The U.S. economic recovery from the Great Recession is tepid at best. The nation’s economic growth for the first quarter was a paltry 2.2 percent, well below expectations. Foreclosures and the inability to get financing are dampening hopes for new housing starts. Gasoline prices are pinching family budgets. This month’s unemployment figures released yesterday, show virtually no change.
With more than 20 million Americans either seeking work, under-employed, or giving up entirely on finding a job, one would think that aiding the economy and putting workers back on a payroll would be Washington’s primary focus. Although the oil and natural gas industry holds great promise for creating well-paying jobs, the federal government seems intent upon preventing its growth and success.
The United States has huge deposits of oil and natural gas to be developed. A study by the analytical firm Wood MacKenzie calculates that just increasing access to currently underdeveloped regions could result in nearly 700,000 new jobs in the United States by 2030. Moreover, data show that the oil and gas industry provides some of the best-paying jobs in the country.
In his State of the Union speech in January, President Obama spoke of the need to increase domestic energy production, specifically mentioning increasing oil and natural gas production. With a growing population that will need more energy, the oil and gas sector can be an engine of job creation that can help pull the economy out of the doldrums – as the President said.
Consider the scale of the oil and gas industry’s contribution to the national economy. Just in 2010 the industry invested $266 billion in new projects and enhancements to refineries and other facilities. It paid out $176 billion to 2.1 million U.S. employees and oil and gas leaseholders. Another $35 billion was returned as dividends to investors, which include many of the nation’s pension and retirement funds, and $31 billion was paid in government taxes, royalties and fees. In total, that is equal to more than half of the Obama “stimulus” plan spending.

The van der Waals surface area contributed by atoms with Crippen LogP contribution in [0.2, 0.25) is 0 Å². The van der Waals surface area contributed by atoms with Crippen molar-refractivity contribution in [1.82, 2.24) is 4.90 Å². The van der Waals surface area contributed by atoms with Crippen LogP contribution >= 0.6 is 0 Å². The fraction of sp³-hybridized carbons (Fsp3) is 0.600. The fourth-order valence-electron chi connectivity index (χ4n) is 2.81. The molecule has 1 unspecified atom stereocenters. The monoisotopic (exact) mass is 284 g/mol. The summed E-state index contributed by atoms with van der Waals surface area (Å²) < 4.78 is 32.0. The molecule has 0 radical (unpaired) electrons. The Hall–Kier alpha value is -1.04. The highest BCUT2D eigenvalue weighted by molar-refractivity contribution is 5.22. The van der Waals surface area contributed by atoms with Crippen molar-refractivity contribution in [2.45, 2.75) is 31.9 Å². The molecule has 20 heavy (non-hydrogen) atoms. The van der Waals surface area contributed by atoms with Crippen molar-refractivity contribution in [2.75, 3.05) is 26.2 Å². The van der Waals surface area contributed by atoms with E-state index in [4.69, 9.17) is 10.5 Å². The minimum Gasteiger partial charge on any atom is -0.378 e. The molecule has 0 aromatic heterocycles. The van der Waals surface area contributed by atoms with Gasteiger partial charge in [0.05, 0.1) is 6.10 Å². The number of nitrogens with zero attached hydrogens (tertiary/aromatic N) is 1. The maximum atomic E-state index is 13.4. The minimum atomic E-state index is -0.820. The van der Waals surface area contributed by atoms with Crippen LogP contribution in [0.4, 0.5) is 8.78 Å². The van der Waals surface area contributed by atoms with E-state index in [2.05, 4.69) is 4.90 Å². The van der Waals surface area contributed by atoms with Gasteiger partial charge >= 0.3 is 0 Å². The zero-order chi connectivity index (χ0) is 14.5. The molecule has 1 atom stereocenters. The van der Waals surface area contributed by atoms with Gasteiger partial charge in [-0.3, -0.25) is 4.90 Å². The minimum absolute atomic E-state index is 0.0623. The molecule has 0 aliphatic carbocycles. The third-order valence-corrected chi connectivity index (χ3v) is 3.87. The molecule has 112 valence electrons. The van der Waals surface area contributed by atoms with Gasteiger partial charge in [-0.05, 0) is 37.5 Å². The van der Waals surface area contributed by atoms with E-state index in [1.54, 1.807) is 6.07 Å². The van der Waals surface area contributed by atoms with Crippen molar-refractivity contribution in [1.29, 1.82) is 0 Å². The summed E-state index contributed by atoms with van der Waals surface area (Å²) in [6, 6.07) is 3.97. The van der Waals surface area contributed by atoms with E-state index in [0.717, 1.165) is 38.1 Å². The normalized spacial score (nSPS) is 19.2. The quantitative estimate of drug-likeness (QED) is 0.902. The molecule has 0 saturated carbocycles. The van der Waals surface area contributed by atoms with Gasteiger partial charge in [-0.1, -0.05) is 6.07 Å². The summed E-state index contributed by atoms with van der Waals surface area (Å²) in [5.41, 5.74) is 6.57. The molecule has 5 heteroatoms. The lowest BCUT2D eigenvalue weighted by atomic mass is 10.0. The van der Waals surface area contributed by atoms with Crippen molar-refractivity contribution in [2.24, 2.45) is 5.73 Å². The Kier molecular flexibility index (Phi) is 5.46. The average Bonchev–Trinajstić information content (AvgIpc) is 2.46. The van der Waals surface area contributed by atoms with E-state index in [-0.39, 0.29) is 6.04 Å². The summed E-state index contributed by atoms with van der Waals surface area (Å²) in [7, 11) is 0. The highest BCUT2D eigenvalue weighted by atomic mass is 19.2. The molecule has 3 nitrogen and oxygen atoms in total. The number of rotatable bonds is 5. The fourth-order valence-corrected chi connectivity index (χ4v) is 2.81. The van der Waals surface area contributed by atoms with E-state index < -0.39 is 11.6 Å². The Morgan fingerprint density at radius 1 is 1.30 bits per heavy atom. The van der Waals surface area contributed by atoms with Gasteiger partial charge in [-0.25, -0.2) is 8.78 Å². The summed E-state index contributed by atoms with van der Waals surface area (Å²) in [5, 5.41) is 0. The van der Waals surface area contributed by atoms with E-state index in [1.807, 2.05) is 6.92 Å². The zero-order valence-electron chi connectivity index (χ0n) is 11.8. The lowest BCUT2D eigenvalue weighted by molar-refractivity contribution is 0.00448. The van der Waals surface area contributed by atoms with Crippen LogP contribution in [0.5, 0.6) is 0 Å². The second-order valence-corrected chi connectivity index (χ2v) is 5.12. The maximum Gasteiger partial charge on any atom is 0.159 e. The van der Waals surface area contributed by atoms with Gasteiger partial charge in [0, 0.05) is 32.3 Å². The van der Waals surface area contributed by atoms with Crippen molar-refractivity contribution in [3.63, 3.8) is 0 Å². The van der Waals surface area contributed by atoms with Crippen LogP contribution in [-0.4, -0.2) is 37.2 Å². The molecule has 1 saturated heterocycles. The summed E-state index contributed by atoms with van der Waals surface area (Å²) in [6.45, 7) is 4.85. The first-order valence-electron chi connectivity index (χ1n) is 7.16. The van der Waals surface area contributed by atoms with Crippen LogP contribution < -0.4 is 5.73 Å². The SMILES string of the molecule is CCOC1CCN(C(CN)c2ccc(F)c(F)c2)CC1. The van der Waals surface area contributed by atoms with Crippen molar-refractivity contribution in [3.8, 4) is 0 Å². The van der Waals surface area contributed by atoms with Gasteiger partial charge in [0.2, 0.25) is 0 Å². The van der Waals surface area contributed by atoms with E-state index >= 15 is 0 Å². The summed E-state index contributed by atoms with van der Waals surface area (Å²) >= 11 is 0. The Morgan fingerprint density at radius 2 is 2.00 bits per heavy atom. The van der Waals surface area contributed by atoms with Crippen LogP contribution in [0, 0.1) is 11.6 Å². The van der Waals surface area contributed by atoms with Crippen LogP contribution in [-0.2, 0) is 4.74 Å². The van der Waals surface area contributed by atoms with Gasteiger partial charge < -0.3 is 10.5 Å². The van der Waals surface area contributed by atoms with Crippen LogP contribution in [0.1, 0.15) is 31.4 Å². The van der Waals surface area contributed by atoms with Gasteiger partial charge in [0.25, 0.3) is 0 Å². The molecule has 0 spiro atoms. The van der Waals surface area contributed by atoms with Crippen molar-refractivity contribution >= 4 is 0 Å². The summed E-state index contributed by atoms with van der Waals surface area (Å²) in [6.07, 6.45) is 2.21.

But it appears the Administration’s actions will not match its rhetoric. Despite the President’s call for an “all of the above” energy strategy, ten separate federal departments and agencies are considering regulations on hydraulic fracturing, the technology without which the sharp increases in domestic oil and natural production would not be possible. It is, in truth, more of a “none of the above” strategy.
Although the President recently signed an executive order creating a task force to coordinate these regulatory actions, the drive for more regulations seems unstoppable. The American Petroleum Institute says that “adding potentially redundant federal regulation could stifle the kind of investment that has led to lower energy prices for consumers, more American jobs, and increased energy security.”
In my home state of Colorado, the Bureau of Land Management (BLM) has prompted criticism over its proposal to scale back the amount of acreage available for oil shale and tar sands development. The boards of three counties have passed resolutions against the BLM’s plan, demanding more public input. The Mesa County statement claims BLM has been hijacked “by a host of anti-oil shale pro-wilderness groups steering BLM’s every move.” Sound melodramatic?
Consider that the estimated 1.5 trillion barrels of oil in the Piceance Basin shale formation exceeds all of the known oil reserves of the entire world – yet is still largely off limits under current federal policy.
Even without it, Colorado’s promising Niobrara shale formation and other energy activity is helping to fill America’s energy needs and creating jobs. It’s estimated that the oil and gas industry already employs 50,000 Coloradans directly, and indirectly supports 190,000 more jobs. But the state’s energy potential could be cut short by piling on additional federal regulations, while walling off some of our most energy-rich lands.
If we really want to create jobs, shouldn’t we ramp up domestic energy production, rather than slow it down?